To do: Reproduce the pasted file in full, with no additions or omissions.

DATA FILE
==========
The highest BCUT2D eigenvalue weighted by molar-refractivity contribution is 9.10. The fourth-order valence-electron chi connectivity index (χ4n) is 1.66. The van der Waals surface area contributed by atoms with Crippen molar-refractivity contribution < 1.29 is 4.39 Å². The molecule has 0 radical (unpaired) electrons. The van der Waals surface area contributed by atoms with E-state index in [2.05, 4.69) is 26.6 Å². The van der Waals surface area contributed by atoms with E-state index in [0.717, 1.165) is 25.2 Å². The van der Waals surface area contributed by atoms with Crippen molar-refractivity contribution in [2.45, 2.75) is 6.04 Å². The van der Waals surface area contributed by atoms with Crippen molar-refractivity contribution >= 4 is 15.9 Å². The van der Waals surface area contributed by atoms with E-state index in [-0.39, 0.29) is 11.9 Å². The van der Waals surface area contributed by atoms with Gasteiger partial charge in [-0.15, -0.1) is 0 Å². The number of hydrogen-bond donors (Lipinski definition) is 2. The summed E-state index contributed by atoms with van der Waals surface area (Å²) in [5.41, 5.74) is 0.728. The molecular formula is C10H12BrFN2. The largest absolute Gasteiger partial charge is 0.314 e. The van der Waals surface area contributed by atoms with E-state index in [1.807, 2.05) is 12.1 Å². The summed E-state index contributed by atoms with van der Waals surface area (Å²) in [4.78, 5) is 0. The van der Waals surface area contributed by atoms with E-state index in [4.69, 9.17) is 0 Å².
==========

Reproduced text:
The highest BCUT2D eigenvalue weighted by molar-refractivity contribution is 9.10. The fourth-order valence-electron chi connectivity index (χ4n) is 1.66. The van der Waals surface area contributed by atoms with Crippen molar-refractivity contribution < 1.29 is 4.39 Å². The molecule has 0 radical (unpaired) electrons. The van der Waals surface area contributed by atoms with E-state index in [2.05, 4.69) is 26.6 Å². The van der Waals surface area contributed by atoms with E-state index in [0.717, 1.165) is 25.2 Å². The van der Waals surface area contributed by atoms with Crippen molar-refractivity contribution in [2.45, 2.75) is 6.04 Å². The van der Waals surface area contributed by atoms with Crippen molar-refractivity contribution >= 4 is 15.9 Å². The van der Waals surface area contributed by atoms with E-state index in [-0.39, 0.29) is 11.9 Å². The van der Waals surface area contributed by atoms with Gasteiger partial charge in [-0.15, -0.1) is 0 Å². The number of hydrogen-bond donors (Lipinski definition) is 2. The summed E-state index contributed by atoms with van der Waals surface area (Å²) in [5.41, 5.74) is 0.728. The molecular formula is C10H12BrFN2. The largest absolute Gasteiger partial charge is 0.314 e. The van der Waals surface area contributed by atoms with E-state index in [1.807, 2.05) is 12.1 Å². The summed E-state index contributed by atoms with van der Waals surface area (Å²) in [4.78, 5) is 0. The van der Waals surface area contributed by atoms with E-state index in [4.69, 9.17) is 0 Å².